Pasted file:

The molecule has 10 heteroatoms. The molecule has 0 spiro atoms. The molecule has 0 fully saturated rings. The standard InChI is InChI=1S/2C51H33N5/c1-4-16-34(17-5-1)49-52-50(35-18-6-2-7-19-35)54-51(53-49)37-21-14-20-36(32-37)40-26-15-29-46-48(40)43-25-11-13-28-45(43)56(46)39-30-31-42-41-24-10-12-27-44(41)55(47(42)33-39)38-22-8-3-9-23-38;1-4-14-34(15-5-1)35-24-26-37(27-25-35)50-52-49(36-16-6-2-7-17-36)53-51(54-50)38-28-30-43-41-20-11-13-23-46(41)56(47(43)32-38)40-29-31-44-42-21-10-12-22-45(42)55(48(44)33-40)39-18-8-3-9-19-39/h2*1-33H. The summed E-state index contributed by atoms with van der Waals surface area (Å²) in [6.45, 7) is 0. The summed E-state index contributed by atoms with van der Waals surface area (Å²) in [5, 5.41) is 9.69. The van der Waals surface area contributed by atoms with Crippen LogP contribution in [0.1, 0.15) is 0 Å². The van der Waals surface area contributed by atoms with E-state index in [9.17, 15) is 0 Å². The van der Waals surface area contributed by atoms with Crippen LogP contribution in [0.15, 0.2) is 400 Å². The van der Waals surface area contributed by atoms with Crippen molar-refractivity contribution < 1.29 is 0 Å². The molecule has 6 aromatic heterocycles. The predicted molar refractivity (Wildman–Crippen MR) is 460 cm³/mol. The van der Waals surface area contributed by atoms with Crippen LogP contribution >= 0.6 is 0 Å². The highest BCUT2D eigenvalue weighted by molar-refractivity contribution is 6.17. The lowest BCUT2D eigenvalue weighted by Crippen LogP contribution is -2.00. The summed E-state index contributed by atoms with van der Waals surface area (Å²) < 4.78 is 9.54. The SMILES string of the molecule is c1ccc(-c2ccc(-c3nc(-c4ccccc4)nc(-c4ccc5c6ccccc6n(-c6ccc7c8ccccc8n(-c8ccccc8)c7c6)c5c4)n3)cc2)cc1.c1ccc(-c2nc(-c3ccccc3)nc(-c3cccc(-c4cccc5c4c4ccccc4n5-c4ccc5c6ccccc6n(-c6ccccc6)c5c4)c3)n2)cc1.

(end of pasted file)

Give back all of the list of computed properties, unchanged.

The molecule has 10 heteroatoms. The molecule has 0 spiro atoms. The molecule has 0 fully saturated rings. The standard InChI is InChI=1S/2C51H33N5/c1-4-16-34(17-5-1)49-52-50(35-18-6-2-7-19-35)54-51(53-49)37-21-14-20-36(32-37)40-26-15-29-46-48(40)43-25-11-13-28-45(43)56(46)39-30-31-42-41-24-10-12-27-44(41)55(47(42)33-39)38-22-8-3-9-23-38;1-4-14-34(15-5-1)35-24-26-37(27-25-35)50-52-49(36-16-6-2-7-17-36)53-51(54-50)38-28-30-43-41-20-11-13-23-46(41)56(47(43)32-38)40-29-31-44-42-21-10-12-22-45(42)55(48(44)33-40)39-18-8-3-9-19-39/h2*1-33H. The summed E-state index contributed by atoms with van der Waals surface area (Å²) in [6.45, 7) is 0. The summed E-state index contributed by atoms with van der Waals surface area (Å²) in [5, 5.41) is 9.69. The van der Waals surface area contributed by atoms with Crippen LogP contribution in [0.1, 0.15) is 0 Å². The van der Waals surface area contributed by atoms with E-state index in [9.17, 15) is 0 Å². The van der Waals surface area contributed by atoms with Crippen LogP contribution in [0.15, 0.2) is 400 Å². The van der Waals surface area contributed by atoms with Crippen molar-refractivity contribution < 1.29 is 0 Å². The molecule has 6 aromatic heterocycles. The predicted molar refractivity (Wildman–Crippen MR) is 460 cm³/mol. The van der Waals surface area contributed by atoms with Crippen LogP contribution >= 0.6 is 0 Å². The highest BCUT2D eigenvalue weighted by molar-refractivity contribution is 6.17. The lowest BCUT2D eigenvalue weighted by Crippen LogP contribution is -2.00. The summed E-state index contributed by atoms with van der Waals surface area (Å²) < 4.78 is 9.54. The SMILES string of the molecule is c1ccc(-c2ccc(-c3nc(-c4ccccc4)nc(-c4ccc5c6ccccc6n(-c6ccc7c8ccccc8n(-c8ccccc8)c7c6)c5c4)n3)cc2)cc1.c1ccc(-c2nc(-c3ccccc3)nc(-c3cccc(-c4cccc5c4c4ccccc4n5-c4ccc5c6ccccc6n(-c6ccccc6)c5c4)c3)n2)cc1.